The new music and arts centre Te Oro is a dynamic landmark in the Glen Innes town centre, affirming local culture and identity in a community that is being disrupted by gentrification. Sited prominently on the main street, the centre creates a hub for local youth to explore and develop their skills in the creative industries in a wide range of disciplines.
Purple Pin Case Study — Ngā Aho
The new 1500 square metre facility is the realisation of a dream long held by the predominantly Māori and Pasifika communities of Glen Innes and Panmure – a place for young people to celebrate and explore their ethnic and creative diversity. Supported and funded by Auckland Council, imagined and championed by the local community, the project is an exemplar for a collaborative design process.
“This project emerged from completely open engagement,” says architect Lindsay Mackie of Archimedia. “The active local community was empowered to make every decision possible. The architects worked in an extended team with local artists, mana whenua, cultural advisors, and environmental and landscape specialists through open days and presentations to local schools and organisations. The community was invited into our studio weekly to participate in the design process, and we also held weekly workshops in the adjoining library.”
It was a deep and thorough process, where the community chose the site, drafted the brief and identified which concepts and narratives were important. A wealth of history, stories and ideas flowed from the process, and key concepts percolated to the top. In addition to these generative ideas and functional requirements, environmental sustainability and net zero energy were folded into the project goals.
The name – Te Oro – refers to the sound created as the wind blows across the nearby volcanic crater of Maungarei / Mt Wellington. This ‘call’ to the region is an invitation to participate, reinforced by both the architecture and the programme. At ground floor, reception, teaching and performance spaces are fully glazed, open and welcoming. Carved columns support an enclosed and timbered upper storey, which supports a wide range of activities, including a dance studio, music classroom, recording studios, a digital editing suite, a beats studio, a bone carving and jewellery workshop, and visual artist classrooms and studio. It is a state-of-the-art facility that engenders pride and a sense of belonging for youth.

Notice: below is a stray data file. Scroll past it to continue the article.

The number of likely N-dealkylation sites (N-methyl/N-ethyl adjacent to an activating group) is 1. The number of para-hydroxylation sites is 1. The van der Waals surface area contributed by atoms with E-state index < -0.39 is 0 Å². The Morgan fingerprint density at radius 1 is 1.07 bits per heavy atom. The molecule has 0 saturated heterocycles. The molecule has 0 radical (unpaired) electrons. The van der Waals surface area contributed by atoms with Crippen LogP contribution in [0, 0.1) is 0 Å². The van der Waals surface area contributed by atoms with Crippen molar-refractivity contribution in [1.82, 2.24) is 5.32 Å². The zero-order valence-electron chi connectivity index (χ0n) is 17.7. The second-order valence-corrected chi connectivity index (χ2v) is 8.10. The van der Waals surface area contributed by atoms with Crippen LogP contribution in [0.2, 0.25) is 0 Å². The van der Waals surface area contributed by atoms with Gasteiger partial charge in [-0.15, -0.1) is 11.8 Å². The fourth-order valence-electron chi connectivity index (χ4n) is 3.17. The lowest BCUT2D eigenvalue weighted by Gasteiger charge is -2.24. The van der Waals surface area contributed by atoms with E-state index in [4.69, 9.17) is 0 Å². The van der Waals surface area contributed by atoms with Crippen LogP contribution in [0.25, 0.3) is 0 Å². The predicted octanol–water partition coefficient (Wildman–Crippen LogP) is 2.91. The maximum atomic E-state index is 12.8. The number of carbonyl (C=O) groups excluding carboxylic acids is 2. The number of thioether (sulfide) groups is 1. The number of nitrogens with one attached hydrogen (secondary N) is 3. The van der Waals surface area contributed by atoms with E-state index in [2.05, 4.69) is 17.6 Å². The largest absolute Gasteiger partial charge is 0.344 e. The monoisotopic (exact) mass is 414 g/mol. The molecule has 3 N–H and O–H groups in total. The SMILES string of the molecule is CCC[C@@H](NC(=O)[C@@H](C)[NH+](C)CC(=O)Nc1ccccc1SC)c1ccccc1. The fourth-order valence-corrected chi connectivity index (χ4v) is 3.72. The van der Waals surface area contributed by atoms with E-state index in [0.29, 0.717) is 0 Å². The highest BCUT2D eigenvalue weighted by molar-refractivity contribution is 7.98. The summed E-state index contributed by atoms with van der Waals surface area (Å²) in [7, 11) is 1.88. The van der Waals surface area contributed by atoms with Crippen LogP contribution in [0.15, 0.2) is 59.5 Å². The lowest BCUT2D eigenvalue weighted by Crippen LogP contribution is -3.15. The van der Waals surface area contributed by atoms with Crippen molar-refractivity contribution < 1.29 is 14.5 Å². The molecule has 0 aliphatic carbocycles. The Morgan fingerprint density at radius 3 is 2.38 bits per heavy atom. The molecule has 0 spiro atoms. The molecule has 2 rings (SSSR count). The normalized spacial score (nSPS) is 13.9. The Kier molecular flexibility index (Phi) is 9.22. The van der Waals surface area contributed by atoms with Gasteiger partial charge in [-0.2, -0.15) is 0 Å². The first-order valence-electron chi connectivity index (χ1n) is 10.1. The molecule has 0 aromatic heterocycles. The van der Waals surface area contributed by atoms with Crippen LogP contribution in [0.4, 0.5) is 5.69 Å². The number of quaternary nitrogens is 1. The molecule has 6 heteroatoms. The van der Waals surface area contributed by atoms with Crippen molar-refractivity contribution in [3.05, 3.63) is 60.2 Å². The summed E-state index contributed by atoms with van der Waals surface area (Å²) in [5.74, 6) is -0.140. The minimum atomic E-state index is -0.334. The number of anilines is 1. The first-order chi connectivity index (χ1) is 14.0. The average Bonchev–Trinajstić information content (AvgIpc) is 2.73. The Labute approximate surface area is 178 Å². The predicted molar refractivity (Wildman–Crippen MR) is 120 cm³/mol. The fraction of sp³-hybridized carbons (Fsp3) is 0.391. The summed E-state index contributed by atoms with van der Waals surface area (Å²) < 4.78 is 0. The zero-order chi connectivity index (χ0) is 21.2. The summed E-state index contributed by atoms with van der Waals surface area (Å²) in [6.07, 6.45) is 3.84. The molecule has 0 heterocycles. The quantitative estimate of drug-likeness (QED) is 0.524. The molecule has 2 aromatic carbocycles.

“The architecture can be interpreted in multiple ways,” says Lindsay. “It can simply be a building for traditional learning and tuition; a grove of trees; an adzed log; a modern fale; an anthropomorphic ‘creature’; a giant tree house; or a musical instrument. In all these interpretations, Te Oro retains its sense of being ‘New Zealand Pacific’. The organic plan also responds to the street, the library, the marae, creating a dynamic pathway between them.”
The building is layered with signage, visual art and “sound-sites”. Local artists have created the woven Te Oro word panel, carved timber panels and kōwhatu, and the manaia pattern embedded in the concrete, which draws attention to “the connections between facilities grounded in the heart, mind, hands and feet of the community”. Visual art and sound design permeate the public spaces, creating a sense of civic pride and activity.
“It can simply be a building for traditional learning and tuition; a grove of trees; an adzed log; a modern fale; an anthropomorphic ‘creature’; a giant tree house; or a musical instrument."
“The building itself is a very thoughtful response to underpinning cultural concepts, brought to life through community use every day,” note the awards judges. “Te Oro demonstrates the value of early engagement of mana whenua and extensive engagement of a community, delivering a unique modern expression of Tāmaki Makaurau.” Jenni Heka, Te Oro’s manager, says the centre has become not just the heart of the community, but its soul.